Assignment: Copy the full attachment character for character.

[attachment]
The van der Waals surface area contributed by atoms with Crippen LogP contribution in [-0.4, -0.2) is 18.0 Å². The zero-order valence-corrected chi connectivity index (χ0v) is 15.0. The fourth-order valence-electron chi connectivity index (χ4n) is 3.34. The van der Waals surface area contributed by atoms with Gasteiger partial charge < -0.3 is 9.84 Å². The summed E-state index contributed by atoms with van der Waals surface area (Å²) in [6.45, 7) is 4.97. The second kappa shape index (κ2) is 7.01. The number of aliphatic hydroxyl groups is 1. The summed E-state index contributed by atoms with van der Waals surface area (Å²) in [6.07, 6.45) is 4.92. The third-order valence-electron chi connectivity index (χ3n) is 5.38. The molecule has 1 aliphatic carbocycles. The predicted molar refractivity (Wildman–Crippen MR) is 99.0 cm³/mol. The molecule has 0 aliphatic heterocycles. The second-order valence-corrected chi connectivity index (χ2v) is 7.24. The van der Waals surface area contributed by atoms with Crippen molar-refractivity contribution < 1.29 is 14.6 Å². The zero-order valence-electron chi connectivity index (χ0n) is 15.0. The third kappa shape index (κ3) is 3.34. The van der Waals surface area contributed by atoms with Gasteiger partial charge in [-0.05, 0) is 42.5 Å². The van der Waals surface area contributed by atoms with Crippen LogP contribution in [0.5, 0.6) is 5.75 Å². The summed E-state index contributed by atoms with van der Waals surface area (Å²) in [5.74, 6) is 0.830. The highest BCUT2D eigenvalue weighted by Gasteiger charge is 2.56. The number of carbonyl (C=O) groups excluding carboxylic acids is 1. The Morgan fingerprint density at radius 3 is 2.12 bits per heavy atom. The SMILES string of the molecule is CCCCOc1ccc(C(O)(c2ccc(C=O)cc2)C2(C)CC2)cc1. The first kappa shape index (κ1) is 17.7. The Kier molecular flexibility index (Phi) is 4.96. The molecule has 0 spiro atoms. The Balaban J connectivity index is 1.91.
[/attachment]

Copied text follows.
The van der Waals surface area contributed by atoms with Crippen LogP contribution in [-0.4, -0.2) is 18.0 Å². The zero-order valence-corrected chi connectivity index (χ0v) is 15.0. The fourth-order valence-electron chi connectivity index (χ4n) is 3.34. The van der Waals surface area contributed by atoms with Gasteiger partial charge < -0.3 is 9.84 Å². The summed E-state index contributed by atoms with van der Waals surface area (Å²) in [6.45, 7) is 4.97. The second kappa shape index (κ2) is 7.01. The number of aliphatic hydroxyl groups is 1. The summed E-state index contributed by atoms with van der Waals surface area (Å²) in [6.07, 6.45) is 4.92. The third-order valence-electron chi connectivity index (χ3n) is 5.38. The molecule has 1 aliphatic carbocycles. The predicted molar refractivity (Wildman–Crippen MR) is 99.0 cm³/mol. The molecule has 0 aliphatic heterocycles. The second-order valence-corrected chi connectivity index (χ2v) is 7.24. The van der Waals surface area contributed by atoms with Crippen molar-refractivity contribution < 1.29 is 14.6 Å². The zero-order valence-electron chi connectivity index (χ0n) is 15.0. The third kappa shape index (κ3) is 3.34. The van der Waals surface area contributed by atoms with Gasteiger partial charge in [-0.05, 0) is 42.5 Å². The van der Waals surface area contributed by atoms with Crippen LogP contribution in [0.5, 0.6) is 5.75 Å². The summed E-state index contributed by atoms with van der Waals surface area (Å²) in [5.74, 6) is 0.830. The highest BCUT2D eigenvalue weighted by Gasteiger charge is 2.56. The number of carbonyl (C=O) groups excluding carboxylic acids is 1. The Morgan fingerprint density at radius 3 is 2.12 bits per heavy atom. The SMILES string of the molecule is CCCCOc1ccc(C(O)(c2ccc(C=O)cc2)C2(C)CC2)cc1. The first kappa shape index (κ1) is 17.7. The Kier molecular flexibility index (Phi) is 4.96. The molecule has 0 spiro atoms. The Balaban J connectivity index is 1.91.